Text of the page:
Tuesday, July 29, 2008


There’s something inherently really rather nice about the Seaside Pier.

Invented, almost inevitably by the Victorians, they reek of a truly English, rather old-fashioned summer holiday. Strolls, or even train-rides, out to sea on a long, wooden slatted platform, deckchairs, theatres (sometimes quite high class ones at that), penny slot machines, Fortune Tellers and Candy Floss. Not a carbon based holiday air mile in sight.

The sight yesterday of the pier at Weston-super-Mare blazing into nothingness is really rather depressing. So many of them seem to have suffered rather violent ends, either from fire, the weather or even the occasional ship ploughing into them. Perhaps it’s Man being told that the land is his province, and the sea is a step too far. Who knows?

If it wasn't so sad, the black humour in you (or at least me) would at least note the comments yesterday from one of the well meaning firemen that they had suffered a shortage of water for the pumps. I'm sure he's right, but I'd have found a different way to say it.

As structures, they are very photogenic, partly because they are such simple, repetitive shapes and partly because they stand visually very strongly against a clean, uncluttered background. I've dug out a couple of pictures I've taken of them in the past.

Firstly Cromer in Norfolk. The pier here is nearly 500 feet long, and forms a beautiful backdrop to our walks on Runton Beach with the dogs in that part of the world. The first picture shows the theatre on the end of the pier, taken as the sun went down.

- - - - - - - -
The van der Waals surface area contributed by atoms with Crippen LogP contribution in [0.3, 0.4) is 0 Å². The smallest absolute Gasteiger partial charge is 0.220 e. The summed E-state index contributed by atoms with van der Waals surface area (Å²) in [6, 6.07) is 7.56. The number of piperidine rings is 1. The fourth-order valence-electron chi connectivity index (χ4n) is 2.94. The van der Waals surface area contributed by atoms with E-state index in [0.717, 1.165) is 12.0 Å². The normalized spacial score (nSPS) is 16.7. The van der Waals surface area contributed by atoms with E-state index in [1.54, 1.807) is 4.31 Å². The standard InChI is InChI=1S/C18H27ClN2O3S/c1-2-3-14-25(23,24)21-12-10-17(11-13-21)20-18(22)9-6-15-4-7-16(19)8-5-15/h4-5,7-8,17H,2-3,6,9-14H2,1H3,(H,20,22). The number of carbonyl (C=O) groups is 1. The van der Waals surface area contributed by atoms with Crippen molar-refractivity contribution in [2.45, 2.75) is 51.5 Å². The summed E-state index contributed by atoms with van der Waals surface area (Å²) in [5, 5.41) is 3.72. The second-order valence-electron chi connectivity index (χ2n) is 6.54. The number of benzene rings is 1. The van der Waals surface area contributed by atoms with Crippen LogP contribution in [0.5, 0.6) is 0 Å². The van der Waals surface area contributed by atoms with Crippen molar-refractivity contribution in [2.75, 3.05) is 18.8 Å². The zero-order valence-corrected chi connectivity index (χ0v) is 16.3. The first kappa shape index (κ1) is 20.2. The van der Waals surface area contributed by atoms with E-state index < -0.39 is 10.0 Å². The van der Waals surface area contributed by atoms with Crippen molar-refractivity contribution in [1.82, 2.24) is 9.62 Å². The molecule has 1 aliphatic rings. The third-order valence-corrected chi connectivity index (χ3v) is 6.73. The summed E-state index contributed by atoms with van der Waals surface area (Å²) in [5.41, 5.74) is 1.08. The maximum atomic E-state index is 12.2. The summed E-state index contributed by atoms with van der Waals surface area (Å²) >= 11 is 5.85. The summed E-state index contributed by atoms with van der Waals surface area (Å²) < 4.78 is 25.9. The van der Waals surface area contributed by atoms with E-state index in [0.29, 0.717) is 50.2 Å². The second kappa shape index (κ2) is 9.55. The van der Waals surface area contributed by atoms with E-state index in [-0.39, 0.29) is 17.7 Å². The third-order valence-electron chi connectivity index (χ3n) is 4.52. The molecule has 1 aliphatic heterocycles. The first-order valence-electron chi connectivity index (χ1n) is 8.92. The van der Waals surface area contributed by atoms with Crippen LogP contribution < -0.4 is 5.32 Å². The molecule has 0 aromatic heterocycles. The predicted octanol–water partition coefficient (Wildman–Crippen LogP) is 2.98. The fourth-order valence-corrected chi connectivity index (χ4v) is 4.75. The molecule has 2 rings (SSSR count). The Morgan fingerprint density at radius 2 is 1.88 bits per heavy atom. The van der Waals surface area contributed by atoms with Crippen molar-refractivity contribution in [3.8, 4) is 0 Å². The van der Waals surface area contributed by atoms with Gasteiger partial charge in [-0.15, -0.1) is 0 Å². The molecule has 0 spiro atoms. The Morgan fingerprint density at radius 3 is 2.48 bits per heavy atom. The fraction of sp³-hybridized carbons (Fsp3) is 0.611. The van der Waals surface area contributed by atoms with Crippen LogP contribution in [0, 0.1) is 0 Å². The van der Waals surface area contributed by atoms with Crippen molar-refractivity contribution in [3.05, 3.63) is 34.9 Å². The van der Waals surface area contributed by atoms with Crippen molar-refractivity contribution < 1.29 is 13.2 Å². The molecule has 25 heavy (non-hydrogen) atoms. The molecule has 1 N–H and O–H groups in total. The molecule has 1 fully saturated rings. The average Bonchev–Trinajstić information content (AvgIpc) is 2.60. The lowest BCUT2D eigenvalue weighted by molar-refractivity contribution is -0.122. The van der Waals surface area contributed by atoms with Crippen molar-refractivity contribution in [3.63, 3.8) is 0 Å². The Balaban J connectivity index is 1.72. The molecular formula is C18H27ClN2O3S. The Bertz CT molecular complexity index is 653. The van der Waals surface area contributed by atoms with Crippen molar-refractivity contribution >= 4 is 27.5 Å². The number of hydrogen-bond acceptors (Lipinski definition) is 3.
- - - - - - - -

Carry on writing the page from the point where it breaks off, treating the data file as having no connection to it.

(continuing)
The other was taken on a Saturday night in mid season, with the holidaymakers digging into their fish and chips in one of the shelters on the pier. I have deliberately grained the picture and taken a lot of the detail out of it, to make it look a bit like something from the past – which in a way it is.


The last picture, below, was taken at Morecambe in Lancashire about 15 years ago. I think the pier had been destroyed (here we go again) by fire, and the structure stood bent, twisted and destroyed against the horizon. As a metaphor for the town, which in the early Nineties definitely seemed to be on its way out as a seaside resort, it takes some beating. The town faces west, so the sun sets very invitingly against the stark structure of the pier’s remains. All you need is a gentle, misty sunset with the brightness of the sun dampened down into a lovely redness against the grey sea and sky, and the contrast of a black metal silhouette, and the result is a picture I’m quite pleased with.

Simplicity is all.



1 comment:

Whitenoise said...

Beautiful photos. Not living near an ocean, I don't have much experience with piers, save the one at Clearwater Beach in Florida.

On the Great Lakes, there are other issues- namely the ice, which, when pushed by a wind, becomes very powerful and capable of ripping out pretty much any man-made structure it finds in its way.

Consquently, the structures which join land and water are much smaller and known as "docks". Most of them float and are connected by some sort of moving ramp. In the winter, the dock must be either hauled up on shore or left to float around only one attachment point so that it can wiggle its way through an ice flow.